1

1

6

"

""

28

.1

1

4

""

27

30

1

1

4

5

3

5000+10 10:00 10

10 10 10 10 000 10 10

4

4

4

"J

22

New Street,.

1

1

1

9

2

4

*7

11

3

>>

13

??

6

3

13A

...

6

29

...

15

1

""

1

17

1

2

""

19

1

""

1

4

21

1

1

4

23

1

1

4

,

25

1

19

1

4

4

3

27

1

1

4

2

29

1

1

4

4

31

1

2

""

3

...

2

1

3 1

4

1

3

""

1

1

3

3

""

8

10

1

1

2

""

1

1

...

12

"

1

1

3

14

""

1

1

16

"}

1

1

5

4 5

18

""

1

1

3

20

**

1

1

4

...

20A

1

37

22

"

1

1

2

2

2

24

1

1

"

26

1

1

6

28

1

1

3

2 3

30

: 1

1

3

3

""

Hollywood Road,

180

1

1

...

182

1

1

"J

"

186

1

1

1*

3 3

ཝཱ

""

188

1

1*

3

19

""

190

1

1*

2

"

""

192

4

22

>

192A

"}

""

194

]

3

"

""

196

1

1

1*

4

>>

198

""

200

1

3

3

3

202

1

1

>>

204

1

1

2

37

**

206

1

1

"

"

208

1

1

"

"

210

1

1

"

212

1

1

>>

"

214

1

1

2:

216

1

1

4

19

218

1

1

>>

""

220

1

8

⠀⠀⠀⠀⠀⠀⠀⠀⠀ CO KO KO KO

4677KITT∞

410 10 10 10 10 10 10 00

...

4

4

6

...

5

27

""

* Basement.

Name of Street.

[ IAXXX ]

LIST OF HOUSES IN No. 6 DISTRICT,—Continued.

A

No. of Back to House. back house.!

B Fronting on a lane less than 15 feet wide.

C

Insufficient open space in rear.

D Abutting against hillside to a depth of

No. of cubicles ou each Floor.

more than 4 feet.

Ground. 1 2 3

4

Hollywood Road,

222

1

1

5:10

224

1

1

3

""

226

1

1

4

**

*

228

1

1

3

>>

230

1

...

1

4

>>

">

232

A

""

234

3

2

5

23

>>>

236

4

5

>>

29

238

77

23

240

1

1

1

5

4

...

6

>>

""

242

1

1

>>

244

1

AAA

""

246

1

1

...

248

1

""

250

1

1

...

29

252

1

1

""

254

1

1

"

256

1

...

>>

258

1

1

>>

187

1

1

""

""

189

1

1

3

>>

*?

191

1

""

27

193

1

1

2

""

*

195

1

""

"

197

1

""

>>

199

Archway.

**

201

1

1

37

203

1

1

""

205

1

>>

207

1

1

>>

25

209

1

>>

>>

211

2

3

6

...

213

1*

""

>>

215

1

1*

""

>>

217

1

1*

* * *

">

""

>>

;:སྤུ

219

1

1

219A

1

""

221

221A

1

64

223

1

2

2

6

#GA¦ ¦ ACA N; NA;

...

...

77

>>

225

1

""

227

1

1

وو

25

229

1

1

">

27

231

1

}

22

233

""

"

235

1 Latrine.

...

""

>>

237

1

1

3

4

27

"

239

1

I

:

01: 1000 10

>>

29

Upper Rutter Street,...

1

10

2

""

"

""

"

""

""

"

"

""

""

وو

.

35

6

""

15

6

10

"

>>

11

""

"

"J

""

12 13

>>

"J

Lower Rutter Street,..

.

27

>>

19

""

22

>>

""

""

:

1

2

...

*Basement.

...

5

5

5 5

4

4

6

3

2

5

5

6

2

...

...

3

10 10 10 10

...

5

Y

E

[ XXXVII]

LIST OF HOUSES IN No. 6 DISTRICT,—Continued.

A

Name of Street.

No. of Back to House. back house.

B

Fronting on a lane less than 15 feet wide.

C

Insufficient open space in rear.

D Abutting against hillside to a depth of more than 4 feet.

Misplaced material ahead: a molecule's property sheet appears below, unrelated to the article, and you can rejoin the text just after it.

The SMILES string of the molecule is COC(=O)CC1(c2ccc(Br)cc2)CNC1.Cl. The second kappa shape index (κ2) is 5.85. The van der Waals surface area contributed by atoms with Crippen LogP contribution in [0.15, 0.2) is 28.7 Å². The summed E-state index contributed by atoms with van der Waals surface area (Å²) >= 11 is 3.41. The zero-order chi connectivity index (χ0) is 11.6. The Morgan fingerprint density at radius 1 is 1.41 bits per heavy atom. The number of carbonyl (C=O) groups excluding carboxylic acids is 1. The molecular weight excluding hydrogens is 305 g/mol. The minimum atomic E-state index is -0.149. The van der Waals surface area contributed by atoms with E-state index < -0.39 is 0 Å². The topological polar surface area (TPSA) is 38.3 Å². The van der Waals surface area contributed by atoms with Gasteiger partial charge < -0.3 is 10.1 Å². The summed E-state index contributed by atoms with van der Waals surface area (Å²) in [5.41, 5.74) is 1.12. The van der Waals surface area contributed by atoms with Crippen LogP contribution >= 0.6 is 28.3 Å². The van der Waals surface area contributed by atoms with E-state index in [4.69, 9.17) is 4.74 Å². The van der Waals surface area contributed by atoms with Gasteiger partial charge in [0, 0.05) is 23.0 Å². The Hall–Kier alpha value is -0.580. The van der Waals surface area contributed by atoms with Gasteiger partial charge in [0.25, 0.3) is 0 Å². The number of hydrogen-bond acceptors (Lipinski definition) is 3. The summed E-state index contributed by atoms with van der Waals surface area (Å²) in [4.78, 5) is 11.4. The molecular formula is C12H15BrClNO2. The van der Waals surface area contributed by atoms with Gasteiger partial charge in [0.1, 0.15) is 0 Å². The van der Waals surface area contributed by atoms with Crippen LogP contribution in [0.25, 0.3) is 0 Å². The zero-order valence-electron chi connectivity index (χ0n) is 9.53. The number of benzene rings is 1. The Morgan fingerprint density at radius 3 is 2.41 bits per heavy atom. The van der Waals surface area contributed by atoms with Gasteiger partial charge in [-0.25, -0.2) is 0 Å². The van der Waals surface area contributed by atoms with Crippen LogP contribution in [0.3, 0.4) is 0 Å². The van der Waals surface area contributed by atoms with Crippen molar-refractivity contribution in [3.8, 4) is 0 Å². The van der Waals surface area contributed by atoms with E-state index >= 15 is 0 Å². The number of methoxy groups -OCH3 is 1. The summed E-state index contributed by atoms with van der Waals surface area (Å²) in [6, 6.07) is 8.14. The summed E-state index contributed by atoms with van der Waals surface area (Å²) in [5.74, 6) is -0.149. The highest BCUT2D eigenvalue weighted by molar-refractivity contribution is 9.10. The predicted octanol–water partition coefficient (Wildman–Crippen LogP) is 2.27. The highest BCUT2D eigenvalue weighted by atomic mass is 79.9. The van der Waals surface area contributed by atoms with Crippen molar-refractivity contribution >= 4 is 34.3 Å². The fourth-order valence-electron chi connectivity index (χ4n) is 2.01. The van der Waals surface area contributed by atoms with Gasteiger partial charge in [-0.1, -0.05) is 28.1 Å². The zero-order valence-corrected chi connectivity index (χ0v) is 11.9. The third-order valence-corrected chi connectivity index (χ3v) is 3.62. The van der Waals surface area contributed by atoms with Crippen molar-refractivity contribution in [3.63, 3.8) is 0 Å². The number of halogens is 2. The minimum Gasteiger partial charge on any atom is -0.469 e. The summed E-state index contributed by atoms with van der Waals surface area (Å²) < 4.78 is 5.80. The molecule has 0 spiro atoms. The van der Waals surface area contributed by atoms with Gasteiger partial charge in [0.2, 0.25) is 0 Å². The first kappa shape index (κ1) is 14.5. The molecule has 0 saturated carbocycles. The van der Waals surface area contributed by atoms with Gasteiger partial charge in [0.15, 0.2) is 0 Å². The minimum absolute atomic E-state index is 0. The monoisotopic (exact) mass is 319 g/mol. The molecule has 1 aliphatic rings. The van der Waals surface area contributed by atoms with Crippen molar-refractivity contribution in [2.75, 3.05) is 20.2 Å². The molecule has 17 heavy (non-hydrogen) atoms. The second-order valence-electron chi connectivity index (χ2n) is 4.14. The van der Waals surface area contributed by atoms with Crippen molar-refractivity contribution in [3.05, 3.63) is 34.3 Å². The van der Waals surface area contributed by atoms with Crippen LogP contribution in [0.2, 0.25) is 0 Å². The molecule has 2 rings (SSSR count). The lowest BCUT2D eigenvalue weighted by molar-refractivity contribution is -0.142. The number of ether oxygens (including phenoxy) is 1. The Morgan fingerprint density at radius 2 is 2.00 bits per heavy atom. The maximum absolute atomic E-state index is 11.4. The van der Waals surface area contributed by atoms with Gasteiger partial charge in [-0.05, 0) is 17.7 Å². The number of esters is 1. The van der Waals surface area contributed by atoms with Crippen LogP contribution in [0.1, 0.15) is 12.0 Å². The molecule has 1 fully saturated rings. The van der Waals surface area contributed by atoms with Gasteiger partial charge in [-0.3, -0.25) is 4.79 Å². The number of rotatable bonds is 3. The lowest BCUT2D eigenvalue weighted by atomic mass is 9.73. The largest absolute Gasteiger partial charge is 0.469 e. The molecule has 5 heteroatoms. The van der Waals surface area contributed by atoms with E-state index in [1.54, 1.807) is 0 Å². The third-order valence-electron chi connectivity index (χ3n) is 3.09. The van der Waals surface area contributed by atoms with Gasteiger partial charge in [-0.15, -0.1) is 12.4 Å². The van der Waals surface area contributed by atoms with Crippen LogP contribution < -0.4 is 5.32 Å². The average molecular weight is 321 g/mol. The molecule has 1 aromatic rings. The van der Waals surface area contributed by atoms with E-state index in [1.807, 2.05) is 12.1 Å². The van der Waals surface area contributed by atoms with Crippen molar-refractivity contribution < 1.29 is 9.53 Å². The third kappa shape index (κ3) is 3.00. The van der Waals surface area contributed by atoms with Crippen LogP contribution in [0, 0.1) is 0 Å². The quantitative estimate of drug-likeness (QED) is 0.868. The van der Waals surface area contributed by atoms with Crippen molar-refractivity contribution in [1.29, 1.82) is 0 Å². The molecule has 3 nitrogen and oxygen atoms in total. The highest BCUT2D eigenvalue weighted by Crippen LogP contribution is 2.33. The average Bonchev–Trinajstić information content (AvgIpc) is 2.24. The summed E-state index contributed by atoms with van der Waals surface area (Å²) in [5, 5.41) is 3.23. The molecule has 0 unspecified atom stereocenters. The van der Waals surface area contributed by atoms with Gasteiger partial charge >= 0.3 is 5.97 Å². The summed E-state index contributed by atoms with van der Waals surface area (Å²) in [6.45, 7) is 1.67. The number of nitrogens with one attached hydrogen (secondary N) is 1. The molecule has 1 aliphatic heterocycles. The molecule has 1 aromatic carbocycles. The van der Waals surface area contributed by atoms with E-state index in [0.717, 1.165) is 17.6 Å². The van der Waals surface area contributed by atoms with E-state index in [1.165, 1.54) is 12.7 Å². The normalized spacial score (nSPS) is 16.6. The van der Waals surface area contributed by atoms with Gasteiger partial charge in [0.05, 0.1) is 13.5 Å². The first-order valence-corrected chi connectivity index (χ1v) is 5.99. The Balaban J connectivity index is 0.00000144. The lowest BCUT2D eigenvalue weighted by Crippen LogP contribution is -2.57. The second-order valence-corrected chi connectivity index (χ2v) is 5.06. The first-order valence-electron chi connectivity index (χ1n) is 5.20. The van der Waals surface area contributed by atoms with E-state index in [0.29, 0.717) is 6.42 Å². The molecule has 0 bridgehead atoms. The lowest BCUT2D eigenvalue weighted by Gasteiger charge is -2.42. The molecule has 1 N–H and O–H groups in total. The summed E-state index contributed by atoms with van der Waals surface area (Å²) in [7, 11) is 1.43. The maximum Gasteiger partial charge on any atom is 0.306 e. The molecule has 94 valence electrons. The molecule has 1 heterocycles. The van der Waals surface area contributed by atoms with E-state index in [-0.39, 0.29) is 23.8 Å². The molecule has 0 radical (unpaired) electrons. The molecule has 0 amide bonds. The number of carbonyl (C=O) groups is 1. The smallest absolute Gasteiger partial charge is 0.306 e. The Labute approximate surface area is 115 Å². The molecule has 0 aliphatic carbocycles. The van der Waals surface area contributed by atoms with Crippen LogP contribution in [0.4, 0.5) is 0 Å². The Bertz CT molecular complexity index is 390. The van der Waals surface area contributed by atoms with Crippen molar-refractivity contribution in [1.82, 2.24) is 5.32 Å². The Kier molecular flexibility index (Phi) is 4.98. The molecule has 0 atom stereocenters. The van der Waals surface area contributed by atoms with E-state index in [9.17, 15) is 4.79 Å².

No. of cubicles on each Floor.

Ground. 1 2 3

4

Lower Rutter Street,

""

"

A

* * * * *

32

>>

8

9

35

""

10

11

12

13

...

4

5

*:*:

6

3

2

10+ 0 0

4

4

5

5

3

4

Fat Hing Street,.

"

1

""

"

""

""

19

"

1

1

1

1 1

Being rebuilt.

1

1

2

>>

>>

27

>>

9

>>

>>

10

>>

11

12

""

13

**

14

1

>>

>>

1

1

15

1

>>

1

...

3

16

:

1

>>

75

1

1

5

">

་་

17 18

...

1

1

1

1

>>

Morrison Street,..

1

1

3

1

1

"J

>>

1

1

""

1

2

1

:

:

9

?

29

72

Archway.

11

1

1

1

""

>>

13

1

1

""

15

1

1

>>

23

17

1

1

27

""

Bonham Strand,

100

1

102

1

1

23

104

1

1

""

106

1

>>

"

108

1

""

""

110

1

A

31

112

""

22

114

""

116

19

""

118

1

>>

>>

120

1

1

>>

""

122

1

1

""

124.

1

1

>>

>>

126

1

"

Y

">

128

1

3

5

,,

39

130

1

4

4

""

22

132

1

>>

>

134

3,

>>

136

1

"}

""

138

1

33

>>

140

1

""

>

142

1

1

"

27

144

1

1

2

⠀ ⠀

na in

2

3

5

""

146

1

1

>>

148

1

:2

""

135

""

>>

137

""

27

139

1

1

"">

>>

141

1

1

"

>>

143

1

1

2

""

""

145

1

1

37

""

147

1

2

2

ל3

>>

⠀⠀⠀⠀⠀⠀⠀⠀⠀⠀⠀⠀

[ XXXVIII]

LIST OF HOUSES IN No. 6 DISTRICT,— Continued.

B

C

D Abutting

against hillside to

Fronting on Insufficient

A

Name of Street.

No. of Back to

a lane less House. back house.

than 15 feet wide.

open space in rear.

a depth of more than 4 feet.

No. of cubicles on each Floor.

Ground.

I

2

3 4

Bonham Strand,........ 149

1

1

:

Queen's Road Central,...

335

337

A

31

>>

339

">

311

46

343

>>

""

345

1*

1*

1*

1*

1*

1*

32

>>

347

1*

多少

""

349

1*

**

27

351

1*

""

37

353

1*

"

>>

355

1*

>>

$57

I*

""

27

359

1

1*

12

">

361

1

1*

1

CL

19

363

1

1*

2

""

CC

"

""

دو

""

""

""

27

77

*** A A A A A A

ARRA

>>

365

1

1*

367

1

1*

369

1 *

371

1*

373

375

1

377

1

...

379

1

336

1

338

1

1

340

1

1

342

1

1

2

344

1

1

346

1

1

2

"?

348

1

1

1

2

""

}"

350

1

1

CC

352

1

I

37

>>

354

1

""

"

356

1

1

""

""

358

1

22

29

1.360 ·

1

>>

>>

562

1

1

27

"

364

1

1

2

4

22

11

992

1

1

"

>>

368

1

">

""

370

1

1

...

"

""

372

1

...

"

A

374

""

576

2

39

""